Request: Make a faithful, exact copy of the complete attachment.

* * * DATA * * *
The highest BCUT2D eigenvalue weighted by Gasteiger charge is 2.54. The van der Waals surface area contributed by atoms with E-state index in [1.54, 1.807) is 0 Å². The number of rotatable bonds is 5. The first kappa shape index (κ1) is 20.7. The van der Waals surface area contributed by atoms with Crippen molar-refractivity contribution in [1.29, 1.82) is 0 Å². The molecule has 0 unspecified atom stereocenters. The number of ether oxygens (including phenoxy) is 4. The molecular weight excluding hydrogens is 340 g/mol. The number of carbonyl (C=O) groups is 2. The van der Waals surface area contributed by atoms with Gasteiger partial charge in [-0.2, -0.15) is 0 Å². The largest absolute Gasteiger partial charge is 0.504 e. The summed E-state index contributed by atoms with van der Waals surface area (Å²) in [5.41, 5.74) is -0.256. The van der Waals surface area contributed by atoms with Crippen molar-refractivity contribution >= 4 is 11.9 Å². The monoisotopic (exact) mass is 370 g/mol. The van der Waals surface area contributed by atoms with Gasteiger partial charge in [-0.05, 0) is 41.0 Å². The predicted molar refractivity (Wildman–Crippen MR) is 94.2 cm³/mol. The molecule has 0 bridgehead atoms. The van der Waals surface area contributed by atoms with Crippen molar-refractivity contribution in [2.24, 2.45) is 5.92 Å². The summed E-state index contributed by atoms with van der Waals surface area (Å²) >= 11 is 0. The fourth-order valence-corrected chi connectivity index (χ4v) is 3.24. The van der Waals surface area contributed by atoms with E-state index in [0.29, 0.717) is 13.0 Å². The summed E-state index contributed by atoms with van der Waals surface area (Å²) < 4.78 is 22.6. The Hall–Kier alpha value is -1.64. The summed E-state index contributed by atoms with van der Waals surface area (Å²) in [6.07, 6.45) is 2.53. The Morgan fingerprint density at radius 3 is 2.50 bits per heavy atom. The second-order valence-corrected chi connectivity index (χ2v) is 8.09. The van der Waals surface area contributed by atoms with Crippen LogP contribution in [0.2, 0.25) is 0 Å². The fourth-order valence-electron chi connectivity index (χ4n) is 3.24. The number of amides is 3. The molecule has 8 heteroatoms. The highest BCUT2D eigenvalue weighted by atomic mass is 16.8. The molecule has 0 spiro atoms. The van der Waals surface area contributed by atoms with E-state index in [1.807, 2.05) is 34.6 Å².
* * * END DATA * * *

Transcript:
The highest BCUT2D eigenvalue weighted by Gasteiger charge is 2.54. The van der Waals surface area contributed by atoms with E-state index in [1.54, 1.807) is 0 Å². The number of rotatable bonds is 5. The first kappa shape index (κ1) is 20.7. The van der Waals surface area contributed by atoms with Crippen molar-refractivity contribution in [1.29, 1.82) is 0 Å². The molecule has 0 unspecified atom stereocenters. The number of ether oxygens (including phenoxy) is 4. The molecular weight excluding hydrogens is 340 g/mol. The number of carbonyl (C=O) groups is 2. The van der Waals surface area contributed by atoms with Gasteiger partial charge in [-0.2, -0.15) is 0 Å². The largest absolute Gasteiger partial charge is 0.504 e. The summed E-state index contributed by atoms with van der Waals surface area (Å²) in [5.41, 5.74) is -0.256. The van der Waals surface area contributed by atoms with Crippen molar-refractivity contribution >= 4 is 11.9 Å². The monoisotopic (exact) mass is 370 g/mol. The van der Waals surface area contributed by atoms with Gasteiger partial charge in [-0.05, 0) is 41.0 Å². The predicted molar refractivity (Wildman–Crippen MR) is 94.2 cm³/mol. The molecule has 0 bridgehead atoms. The van der Waals surface area contributed by atoms with Crippen molar-refractivity contribution in [2.24, 2.45) is 5.92 Å². The summed E-state index contributed by atoms with van der Waals surface area (Å²) >= 11 is 0. The fourth-order valence-corrected chi connectivity index (χ4v) is 3.24. The van der Waals surface area contributed by atoms with E-state index in [0.29, 0.717) is 13.0 Å². The summed E-state index contributed by atoms with van der Waals surface area (Å²) < 4.78 is 22.6. The Hall–Kier alpha value is -1.64. The summed E-state index contributed by atoms with van der Waals surface area (Å²) in [6.07, 6.45) is 2.53. The Morgan fingerprint density at radius 3 is 2.50 bits per heavy atom. The second-order valence-corrected chi connectivity index (χ2v) is 8.09. The van der Waals surface area contributed by atoms with Crippen LogP contribution in [0.2, 0.25) is 0 Å². The fourth-order valence-electron chi connectivity index (χ4n) is 3.24. The number of amides is 3. The molecule has 8 heteroatoms. The highest BCUT2D eigenvalue weighted by atomic mass is 16.8. The molecule has 0 spiro atoms. The van der Waals surface area contributed by atoms with E-state index in [1.807, 2.05) is 34.6 Å².